The Old Testament scriptures are a deep and ample quarry of Messianic texts. In our last installment, we studied the prophecy of Moses in Deuteronomy 18. Today let us focus on Psalm 110, a Messianic prediction by king David, some 3000 years ago.

1 Of David. A psalm. The LORD says to my Lord: "Sit at my right hand until I make your enemies a footstool for your feet." 2 The LORD will extend your mighty scepter from Zion; you will rule in the midst of your enemies. 3 Your troops will be willing on your day of battle. Arrayed in holy majesty, from the womb of the dawn you will receive the dew of your youth. 4 The LORD has sworn and will not change his mind: "You are a priest forever, in the order of Melchizedek." 5 The Lord is at your right hand; he will crush kings on the day of his wrath. 6 He will judge the nations, heaping up the dead and crushing the rulers of the whole earth. 7 He will drink from a brook beside the way {or the One who grants succession will set him in authority}; therefore he will lift up his head.

So many things leap out from the text, it is a bit overwhelming. In this psalm, acknowledged by the Jews to refer to the Messiah, we learn that:

* The Messiah is the Lord of the psalmist. That is, even though he is a descendant of David, he is superior to David, and in fact his Lord.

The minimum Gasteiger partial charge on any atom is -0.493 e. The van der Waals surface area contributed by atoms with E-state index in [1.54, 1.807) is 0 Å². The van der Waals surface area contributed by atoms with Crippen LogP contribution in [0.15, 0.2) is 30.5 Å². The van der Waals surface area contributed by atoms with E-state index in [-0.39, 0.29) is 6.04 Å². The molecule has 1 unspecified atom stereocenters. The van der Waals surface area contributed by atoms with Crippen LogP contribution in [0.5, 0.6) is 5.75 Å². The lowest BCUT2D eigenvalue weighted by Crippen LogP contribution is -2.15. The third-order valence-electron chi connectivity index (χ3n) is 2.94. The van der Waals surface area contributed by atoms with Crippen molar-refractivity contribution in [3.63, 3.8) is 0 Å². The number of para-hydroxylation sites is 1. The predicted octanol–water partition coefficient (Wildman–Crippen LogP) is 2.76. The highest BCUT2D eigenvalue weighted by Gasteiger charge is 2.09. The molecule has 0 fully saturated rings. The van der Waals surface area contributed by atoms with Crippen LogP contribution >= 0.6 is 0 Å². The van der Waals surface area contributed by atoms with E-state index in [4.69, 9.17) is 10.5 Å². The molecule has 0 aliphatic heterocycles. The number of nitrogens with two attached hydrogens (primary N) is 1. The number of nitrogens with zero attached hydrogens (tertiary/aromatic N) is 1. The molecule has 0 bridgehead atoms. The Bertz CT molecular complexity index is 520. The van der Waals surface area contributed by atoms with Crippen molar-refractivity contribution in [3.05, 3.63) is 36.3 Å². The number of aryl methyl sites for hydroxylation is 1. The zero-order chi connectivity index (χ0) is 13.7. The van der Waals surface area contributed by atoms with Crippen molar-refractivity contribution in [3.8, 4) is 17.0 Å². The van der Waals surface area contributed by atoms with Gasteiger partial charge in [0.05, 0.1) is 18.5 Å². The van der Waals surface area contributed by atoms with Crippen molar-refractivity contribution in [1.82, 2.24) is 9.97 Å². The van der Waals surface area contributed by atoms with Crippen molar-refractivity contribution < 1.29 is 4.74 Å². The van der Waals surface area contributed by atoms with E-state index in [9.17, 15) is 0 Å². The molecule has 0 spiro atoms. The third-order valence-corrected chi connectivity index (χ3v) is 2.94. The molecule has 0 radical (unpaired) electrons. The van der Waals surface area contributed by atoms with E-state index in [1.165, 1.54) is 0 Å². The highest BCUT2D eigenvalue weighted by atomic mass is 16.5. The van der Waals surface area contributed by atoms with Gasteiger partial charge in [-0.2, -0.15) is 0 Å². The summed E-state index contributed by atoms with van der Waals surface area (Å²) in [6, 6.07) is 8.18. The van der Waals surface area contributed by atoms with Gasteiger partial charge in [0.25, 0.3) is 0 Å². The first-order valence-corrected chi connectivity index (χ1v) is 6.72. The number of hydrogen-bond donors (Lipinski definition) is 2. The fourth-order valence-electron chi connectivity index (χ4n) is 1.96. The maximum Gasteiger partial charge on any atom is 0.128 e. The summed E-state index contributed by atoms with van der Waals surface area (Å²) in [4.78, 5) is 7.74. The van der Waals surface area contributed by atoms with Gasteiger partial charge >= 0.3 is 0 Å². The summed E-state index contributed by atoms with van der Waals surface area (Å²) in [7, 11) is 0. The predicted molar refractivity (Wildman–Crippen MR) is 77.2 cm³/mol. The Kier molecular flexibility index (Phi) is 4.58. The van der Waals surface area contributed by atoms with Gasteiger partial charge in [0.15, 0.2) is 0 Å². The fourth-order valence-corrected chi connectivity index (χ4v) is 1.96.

* Like all the kings of Israel, he stands in a special relationship to God. (See Psalm 2.)
But his rule is not to be just over Israel; his dominion is global (verse 6).

* He will somehow be involved in the judgment of the nations of the earth.
* Not only is the Messiah a king. He is also a priest, but not a Levitical priest. As the Hebrew writer reasons (Hebrews 7), Melchizedek (Genesis 14) was superior to Abraham, and hence also to Abraham's great grandson Levi. And what is the function of a priests? It is:

o To offer sacrifices for sin.
o To bring God to us.
o To bring us to God.

No wonder this text has convinced millions that Jesus is the Christ? And no wonder the naysayers were speechless once Jesus explained the true import of the passage (Matthew 22:46, Mark 12:37, Luke 20:44)!

Next week we will focus on the book of Ezekiel, dating from the 6th century BC.

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